Case Studies – Zara V.S. H&M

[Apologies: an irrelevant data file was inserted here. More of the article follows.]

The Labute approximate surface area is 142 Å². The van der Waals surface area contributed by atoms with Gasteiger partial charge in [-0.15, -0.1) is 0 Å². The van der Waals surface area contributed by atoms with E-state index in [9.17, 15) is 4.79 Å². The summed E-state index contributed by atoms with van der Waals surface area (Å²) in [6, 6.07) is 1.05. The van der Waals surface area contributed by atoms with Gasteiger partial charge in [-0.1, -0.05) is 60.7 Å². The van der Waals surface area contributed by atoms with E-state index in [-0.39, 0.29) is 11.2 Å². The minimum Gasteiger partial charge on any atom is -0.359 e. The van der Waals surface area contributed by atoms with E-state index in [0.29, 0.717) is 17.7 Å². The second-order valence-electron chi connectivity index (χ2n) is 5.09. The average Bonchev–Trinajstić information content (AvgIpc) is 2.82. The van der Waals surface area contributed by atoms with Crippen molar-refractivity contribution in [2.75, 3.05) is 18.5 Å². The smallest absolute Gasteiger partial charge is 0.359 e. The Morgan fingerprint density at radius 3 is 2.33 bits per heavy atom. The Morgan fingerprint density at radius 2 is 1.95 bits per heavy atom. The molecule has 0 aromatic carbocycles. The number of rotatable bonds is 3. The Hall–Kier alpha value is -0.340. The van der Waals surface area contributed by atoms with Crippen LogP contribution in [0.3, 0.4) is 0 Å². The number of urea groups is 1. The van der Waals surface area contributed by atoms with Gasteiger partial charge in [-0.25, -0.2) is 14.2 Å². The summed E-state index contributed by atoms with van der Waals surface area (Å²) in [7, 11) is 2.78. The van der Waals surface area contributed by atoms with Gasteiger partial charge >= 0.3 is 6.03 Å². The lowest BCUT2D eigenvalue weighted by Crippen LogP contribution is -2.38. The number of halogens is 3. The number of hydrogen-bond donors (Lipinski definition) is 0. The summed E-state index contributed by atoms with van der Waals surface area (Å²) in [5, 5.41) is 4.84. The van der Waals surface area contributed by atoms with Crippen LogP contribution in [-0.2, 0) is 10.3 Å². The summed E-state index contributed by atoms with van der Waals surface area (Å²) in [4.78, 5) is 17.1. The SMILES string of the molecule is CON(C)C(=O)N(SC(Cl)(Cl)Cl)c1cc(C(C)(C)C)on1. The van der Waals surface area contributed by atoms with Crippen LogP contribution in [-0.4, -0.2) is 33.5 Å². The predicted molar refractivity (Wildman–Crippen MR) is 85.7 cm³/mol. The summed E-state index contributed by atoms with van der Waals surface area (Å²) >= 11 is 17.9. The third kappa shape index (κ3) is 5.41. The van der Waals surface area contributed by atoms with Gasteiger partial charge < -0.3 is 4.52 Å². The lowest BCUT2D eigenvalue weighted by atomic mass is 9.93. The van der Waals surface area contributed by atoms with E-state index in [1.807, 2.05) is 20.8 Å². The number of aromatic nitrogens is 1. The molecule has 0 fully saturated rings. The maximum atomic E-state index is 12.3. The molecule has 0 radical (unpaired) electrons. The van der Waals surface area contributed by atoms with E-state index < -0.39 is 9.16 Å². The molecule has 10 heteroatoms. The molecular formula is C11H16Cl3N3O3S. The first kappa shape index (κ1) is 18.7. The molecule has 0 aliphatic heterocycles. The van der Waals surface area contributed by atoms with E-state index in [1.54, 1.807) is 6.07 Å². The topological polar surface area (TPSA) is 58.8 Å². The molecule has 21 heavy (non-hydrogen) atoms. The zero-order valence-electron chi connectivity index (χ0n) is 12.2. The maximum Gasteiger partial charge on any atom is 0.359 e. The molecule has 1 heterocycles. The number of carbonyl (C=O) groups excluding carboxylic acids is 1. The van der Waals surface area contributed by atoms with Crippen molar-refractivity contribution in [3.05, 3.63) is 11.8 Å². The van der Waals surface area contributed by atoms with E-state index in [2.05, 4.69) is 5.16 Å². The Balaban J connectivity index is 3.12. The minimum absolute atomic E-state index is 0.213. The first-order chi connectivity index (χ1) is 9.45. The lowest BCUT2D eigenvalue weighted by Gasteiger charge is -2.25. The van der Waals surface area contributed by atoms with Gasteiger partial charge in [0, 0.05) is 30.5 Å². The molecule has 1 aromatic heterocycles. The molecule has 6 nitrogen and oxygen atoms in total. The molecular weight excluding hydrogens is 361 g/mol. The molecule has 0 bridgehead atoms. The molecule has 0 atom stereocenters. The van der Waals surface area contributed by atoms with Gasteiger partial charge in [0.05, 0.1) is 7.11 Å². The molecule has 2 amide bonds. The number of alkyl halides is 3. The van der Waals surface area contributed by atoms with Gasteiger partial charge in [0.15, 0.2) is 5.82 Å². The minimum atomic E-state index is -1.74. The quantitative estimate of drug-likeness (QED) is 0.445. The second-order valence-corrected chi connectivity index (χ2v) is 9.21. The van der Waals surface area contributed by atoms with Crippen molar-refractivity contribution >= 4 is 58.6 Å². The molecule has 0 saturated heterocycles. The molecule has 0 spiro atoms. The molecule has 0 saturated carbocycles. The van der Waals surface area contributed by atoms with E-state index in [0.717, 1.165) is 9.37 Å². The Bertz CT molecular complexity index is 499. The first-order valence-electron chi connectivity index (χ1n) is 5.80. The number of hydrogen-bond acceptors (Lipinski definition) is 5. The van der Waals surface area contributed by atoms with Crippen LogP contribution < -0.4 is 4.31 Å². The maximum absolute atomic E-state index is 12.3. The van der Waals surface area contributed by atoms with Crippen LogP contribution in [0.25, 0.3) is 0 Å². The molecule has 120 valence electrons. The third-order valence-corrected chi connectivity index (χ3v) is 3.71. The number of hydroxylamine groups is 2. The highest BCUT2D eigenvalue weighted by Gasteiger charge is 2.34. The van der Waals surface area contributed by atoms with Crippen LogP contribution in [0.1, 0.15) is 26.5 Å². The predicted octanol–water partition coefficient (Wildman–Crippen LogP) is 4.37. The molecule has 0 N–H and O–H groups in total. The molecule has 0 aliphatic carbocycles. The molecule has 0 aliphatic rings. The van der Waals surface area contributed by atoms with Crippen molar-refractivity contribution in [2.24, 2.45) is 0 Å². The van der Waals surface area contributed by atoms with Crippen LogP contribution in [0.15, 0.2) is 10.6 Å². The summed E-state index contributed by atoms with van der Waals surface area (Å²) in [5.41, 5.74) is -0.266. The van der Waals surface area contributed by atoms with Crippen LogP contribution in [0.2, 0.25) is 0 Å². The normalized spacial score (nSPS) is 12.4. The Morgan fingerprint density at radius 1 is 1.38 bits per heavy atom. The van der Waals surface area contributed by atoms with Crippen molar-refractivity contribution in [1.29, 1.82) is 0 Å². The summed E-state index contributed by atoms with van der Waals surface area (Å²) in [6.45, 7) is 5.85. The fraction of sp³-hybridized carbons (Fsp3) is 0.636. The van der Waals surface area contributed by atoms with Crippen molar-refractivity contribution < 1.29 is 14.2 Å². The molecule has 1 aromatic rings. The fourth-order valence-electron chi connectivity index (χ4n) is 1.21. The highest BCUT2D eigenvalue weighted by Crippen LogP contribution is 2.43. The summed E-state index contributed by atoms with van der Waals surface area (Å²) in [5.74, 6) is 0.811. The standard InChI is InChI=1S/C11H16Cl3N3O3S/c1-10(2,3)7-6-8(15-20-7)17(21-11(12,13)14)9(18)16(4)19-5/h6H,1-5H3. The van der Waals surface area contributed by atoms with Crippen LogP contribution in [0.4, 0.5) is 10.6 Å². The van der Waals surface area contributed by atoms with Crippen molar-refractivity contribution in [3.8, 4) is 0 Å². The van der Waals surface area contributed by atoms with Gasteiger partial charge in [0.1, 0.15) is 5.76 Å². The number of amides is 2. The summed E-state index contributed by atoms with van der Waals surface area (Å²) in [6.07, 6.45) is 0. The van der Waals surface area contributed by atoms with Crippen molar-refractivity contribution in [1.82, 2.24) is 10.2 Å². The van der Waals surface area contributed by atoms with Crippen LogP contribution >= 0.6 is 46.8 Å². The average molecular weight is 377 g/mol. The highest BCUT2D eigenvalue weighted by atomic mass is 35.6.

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According to the International Trade Statistics 2010 published by the World Trade Organization, in 2009, the international export in clothing could account for $316 billion dollars, approximately 2.6 percent of the world’s merchandise trade. Without doubt, the fashion business is being affected by the Globalization. The retailing as well as the sourcing activities are greatly globalized nowadays. When formulating the sourcing strategies, due to the complexities of global situation, the brands often encounter challenges about how and where to source the products. Besides, in recent years, the emergence of fast fashion has changed the global apparel industry, shortening the attention span of clothing consumers. Traditionally, retailers were used to deliver four fashion collections a year; but now, they are under growing pressure to deliver ten collections a year. Zara and H&M both are leading companies in retail clothing industry. Although both of them are fast fashion brands, they adopt different sourcing approaches. In fast fashion principle, new products will be offered to the market within two to four weeks. Therefore, the sourcing of products in the supply chain management plays an important role to facilitate the global delivery of products. Zara sources fabric and other raw materials from external suppliers globally through the purchasing offices in Barcelona and Hong Kong. On the other hand, the brand has kept more than 70% of its production in Europe, earning the reputation of being one of the exceptions to globalization of production. This exception grants Zara a public recognition of high-quality fashion garments. Most of the factories are owned by Zara so it has an entire control over its own logistic centre. This vertical integration greatly enhances the rapidity and flexibility of product delivery of Zara. For H&M, the main difference in sourcing strategy from Zara is that H&M outsource all of their production globally to nearly 700 suppliers....
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